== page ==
Living in an urban sprawl has a multitude of benefits, but space is unlikely to be one of them. We jostle around for breathing room and constantly itch to get away to the hinterlands just for some wide open spaces that are not crammed with people. This is especially so in mega-cities such as Tokyo where the aforementioned people exceed 10 million. And naturally, small houses are the norm. There is limited room to work with and everything needs to be integrated in there.
The house in the spotlight today is one such. But it raises the stakes considerably. Not only is it a two-storey home that occupies only a total carpet space of 77sqm, the entire thing came together with a construction cost of less than 20 million yen (that's less than S$275,000)! Spacious and airy, at no point would you think that there was a budget constraint attached to this house. Let's see how it all came together…
The first thing that catches your eyes is of course the bold blue exterior that instantly makes it stand out. Designed by K + Y Atelier Architects, the facade is actually constructed out of galvanised steel, which has then been painted over. Galvanised steel sheets are a great option when it comes to the exteriors, as they are rust-resistant making it relatively easier to maintain, plus they are cost-efficient – a win-win, we'd say. The blue facade also perfectly complements the wooden entrance porch and that unique Teppai stone (an iron-based flat stone that splits naturally).
Our first look of the interiors reveal a rather spacious living room It goes without saying that in an area as limited as this, it is important that you don't clutter it with too many pieces of furniture. Here, a simple dining table with relatively low-lying stools take centre-stage. This is a smartly integrated space that includes the living area, dining space and the kitchen.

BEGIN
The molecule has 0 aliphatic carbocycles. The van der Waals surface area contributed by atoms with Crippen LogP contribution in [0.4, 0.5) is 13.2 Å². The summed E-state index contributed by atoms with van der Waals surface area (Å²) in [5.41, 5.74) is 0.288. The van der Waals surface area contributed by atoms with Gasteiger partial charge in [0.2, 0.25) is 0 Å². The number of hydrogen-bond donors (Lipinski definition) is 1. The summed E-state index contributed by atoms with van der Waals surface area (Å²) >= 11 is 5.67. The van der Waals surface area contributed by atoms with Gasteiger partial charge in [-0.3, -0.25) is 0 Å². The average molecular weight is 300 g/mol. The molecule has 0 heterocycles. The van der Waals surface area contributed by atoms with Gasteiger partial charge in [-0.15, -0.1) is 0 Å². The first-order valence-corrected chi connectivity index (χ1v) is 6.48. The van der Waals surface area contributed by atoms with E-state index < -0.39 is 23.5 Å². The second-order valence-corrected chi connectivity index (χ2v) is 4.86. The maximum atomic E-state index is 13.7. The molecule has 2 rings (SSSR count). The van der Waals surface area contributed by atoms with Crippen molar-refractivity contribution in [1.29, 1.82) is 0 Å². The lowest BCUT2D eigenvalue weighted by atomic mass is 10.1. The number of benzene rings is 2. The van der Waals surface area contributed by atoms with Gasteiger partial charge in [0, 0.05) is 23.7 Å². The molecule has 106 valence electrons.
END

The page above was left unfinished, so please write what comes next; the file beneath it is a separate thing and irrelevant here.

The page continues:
The pinewood flooring, wooden fittings and the white surfaces all contribute to a feeling of spaciousness and warmth. To cut down costs, leftover wood chips were used in one form or another throughout the house.
By tuning it down to the basics and keeping things minimal, the architects have managed to create a space that opens up considerably. The working kitchen, for example, has been pared down to a minimum and all relegated to one side to make room for free movement. There's even concession for a narrow breakfast counter that can also double up as a space to move things away from the working counter.
The open kitchen has been designed in such a way that it faces both the dining and living area, as well as having a direct view of the outside.
We love this bright and cheery bathroom! The warm green accent wall is an unexpected addition to the overall decor theme, but fits right in. The fixtures are kept simple and minimal reflecting the design aesthetic seen in the other rooms. The semi-partition walls ensure that the shower area is separated from the toilet, but also manages to not be heavy-handed in a limited space such as this. Who said cutting costs meant compromising on aesthetics?
Whatever your dream bathroom looks like, flesh it out by speaking to our experts who can guide you along.
If you don't have enough space to dedicate an entire room to something that is important to you – be it your practise, hobby or work – you don't have to discard the idea in its entirety. Instead, make like the architects here and convert a corner space. So, instead of a full-blown Japanese-style room, there is a separate tatami corner that has been built on a slightly-elevated platform with glass sliding doors (instead of the traditional rice paper screens). Not to waste an inch of space, there are also storage drawers in the platform, enhancing the overall functionality.
Check out another small but well-designed apartment space: A perfectly compact Korean apartment.